Much behaviour management in schools revolves around prevention and sanctions, and it is easy to see why: this is an effective strategy for weeding out negative behaviour. And yet, successful as it is, it will never completely prevent our young people from experiencing abusive behaviour inside or outside school. Why, then, don't we spend more time teaching them how to react to such situations when they occur?
I want to change that, for young women in particular. They are too often at risk of assault. The Office for National Statistics reported that there were 536,000 victims of sexual assault and 2 million victims of domestic abuse in England and Wales in 2011-12. Clearly we need to help young people, especially girls, to protect themselves. That's why I have started teaching self-defence to female pupils at my school.
It always baffles me that self-defence lessons have never been a priority for schools. Some put on after-school clubs teaching martial arts, but these are often sport-based and can instil a false sense of security in young people. Attendees are also predominantly male and not much is done to encourage young women to join in.
I first got interested in self-defence 12 years ago when I started studying Brazilian ju-jitsu. I quickly realised that this martial art is perfect for women because size and strength aren't important. Soon after, I recognised its potential for schools.
I approached my headteacher and explained my reasons for wanting to teach ju-jitsu. Thankfully, she agreed to put it on the timetable for Year 11 girls within the PE curriculum. So now students can take self-defence alongside the usual fitness, football and water sports options. I realise I am fortunate to be in such a forward-thinking school.
I teach the Women Empowered programme that was devised by the Gracie family, who are the pioneers of Brazilian ju-jitsu. It covers how to neutralise the most common attacks, from having your hair pulled to being pushed to the ground by an attacker with a weapon.
Unlike with many martial arts, the focus of this programme is about getting away safely, not fighting back. There are offensive techniques to use in the worst-case scenario, but for the most part it is about how to escape.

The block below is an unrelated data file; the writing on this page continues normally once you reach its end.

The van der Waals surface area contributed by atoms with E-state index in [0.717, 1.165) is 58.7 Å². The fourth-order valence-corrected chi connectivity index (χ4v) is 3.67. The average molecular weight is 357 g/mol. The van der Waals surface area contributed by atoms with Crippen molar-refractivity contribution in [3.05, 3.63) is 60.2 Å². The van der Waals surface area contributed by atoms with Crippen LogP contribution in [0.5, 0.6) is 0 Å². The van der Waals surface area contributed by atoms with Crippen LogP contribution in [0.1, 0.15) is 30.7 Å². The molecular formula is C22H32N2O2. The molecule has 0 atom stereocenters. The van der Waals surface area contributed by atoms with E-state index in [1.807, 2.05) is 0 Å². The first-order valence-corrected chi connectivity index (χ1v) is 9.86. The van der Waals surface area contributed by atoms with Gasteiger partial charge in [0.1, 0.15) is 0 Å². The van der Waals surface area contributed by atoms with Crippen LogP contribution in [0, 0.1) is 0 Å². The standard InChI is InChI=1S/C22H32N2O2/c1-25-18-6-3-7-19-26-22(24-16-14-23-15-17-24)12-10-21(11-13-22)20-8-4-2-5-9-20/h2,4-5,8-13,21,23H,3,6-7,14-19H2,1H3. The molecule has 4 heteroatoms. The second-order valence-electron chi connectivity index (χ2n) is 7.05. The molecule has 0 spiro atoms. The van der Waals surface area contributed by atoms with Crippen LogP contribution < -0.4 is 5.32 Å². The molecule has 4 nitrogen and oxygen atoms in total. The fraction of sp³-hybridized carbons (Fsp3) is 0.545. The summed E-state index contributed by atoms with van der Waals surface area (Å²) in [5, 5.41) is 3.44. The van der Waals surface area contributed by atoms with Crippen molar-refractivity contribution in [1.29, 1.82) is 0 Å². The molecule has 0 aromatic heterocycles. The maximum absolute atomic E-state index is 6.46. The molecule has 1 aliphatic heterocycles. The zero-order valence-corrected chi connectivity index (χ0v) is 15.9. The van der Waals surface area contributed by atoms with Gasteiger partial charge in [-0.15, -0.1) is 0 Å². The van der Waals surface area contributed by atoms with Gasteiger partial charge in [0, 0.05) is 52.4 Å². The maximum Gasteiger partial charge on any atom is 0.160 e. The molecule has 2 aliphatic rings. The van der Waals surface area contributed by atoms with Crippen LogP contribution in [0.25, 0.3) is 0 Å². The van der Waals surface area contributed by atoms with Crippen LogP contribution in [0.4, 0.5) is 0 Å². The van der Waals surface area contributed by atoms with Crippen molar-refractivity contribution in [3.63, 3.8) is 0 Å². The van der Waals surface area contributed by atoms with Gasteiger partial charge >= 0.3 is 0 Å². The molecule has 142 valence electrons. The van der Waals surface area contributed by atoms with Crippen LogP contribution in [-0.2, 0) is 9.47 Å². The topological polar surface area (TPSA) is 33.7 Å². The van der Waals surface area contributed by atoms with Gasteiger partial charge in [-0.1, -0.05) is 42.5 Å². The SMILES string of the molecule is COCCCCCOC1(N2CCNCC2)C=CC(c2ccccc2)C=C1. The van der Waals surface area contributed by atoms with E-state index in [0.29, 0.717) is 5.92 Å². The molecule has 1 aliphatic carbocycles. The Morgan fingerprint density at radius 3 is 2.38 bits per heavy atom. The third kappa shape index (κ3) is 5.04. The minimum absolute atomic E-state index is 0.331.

We also teach girls how to employ strategies aimed at manipulating an attacker's ego. One of these is a false surrender, where you say things like: "I'll do anything you want, you've totally controlled me", so that the attacker relaxes enough to provide an opportunity to get away.
We teach prevention through the programme, too. We tell the girls to be aware of their surroundings and not to walk along the road wearing headphones. A lot of attacks take place on people who have no idea what's coming because they cannot hear what is going on around them.
Of course, training and reacting to a real situation are two different things. So another skill we try to instil is the ability to remain comfortable in uncomfortable situations. Regardless of your ability level, if you panic your training will go out the window. If you can't breathe, you can't fight and you can't escape. You've got to learn how to stay calm and ju-jitsu can help with this.
The lessons are very physical. When I first encouraged the girls to try to attack me, they were anxious - after all, PE doesn't normally involve a teacher asking you to grab their hair. But the students are smart and they understand that sometimes they need to be put outside their comfort zone.
Eager to learn
The impact of the classes has been incredible. I teach on Friday afternoons and we have a packed class of 25 girls every week. They are all really keen to learn and have been brilliant at following instructions because they can see the value of what is being taught.
But one school is not enough. All schools need to focus on self-defence. And they need to do so not by teaching a few moves as part of a PE class but through a well-planned, organised and rigorous programme.
We need to take self-defence for female students seriously and I have shown that it is possible to do so within the confines of the school timetable. If every girl could be taught ju-jitsu from the age of 13, then their ability to protect themselves would greatly increase. What more incentive do you need?
Ali Bayley is assistant principal at Rye College in East Sussex. She was speaking to Rob Griffin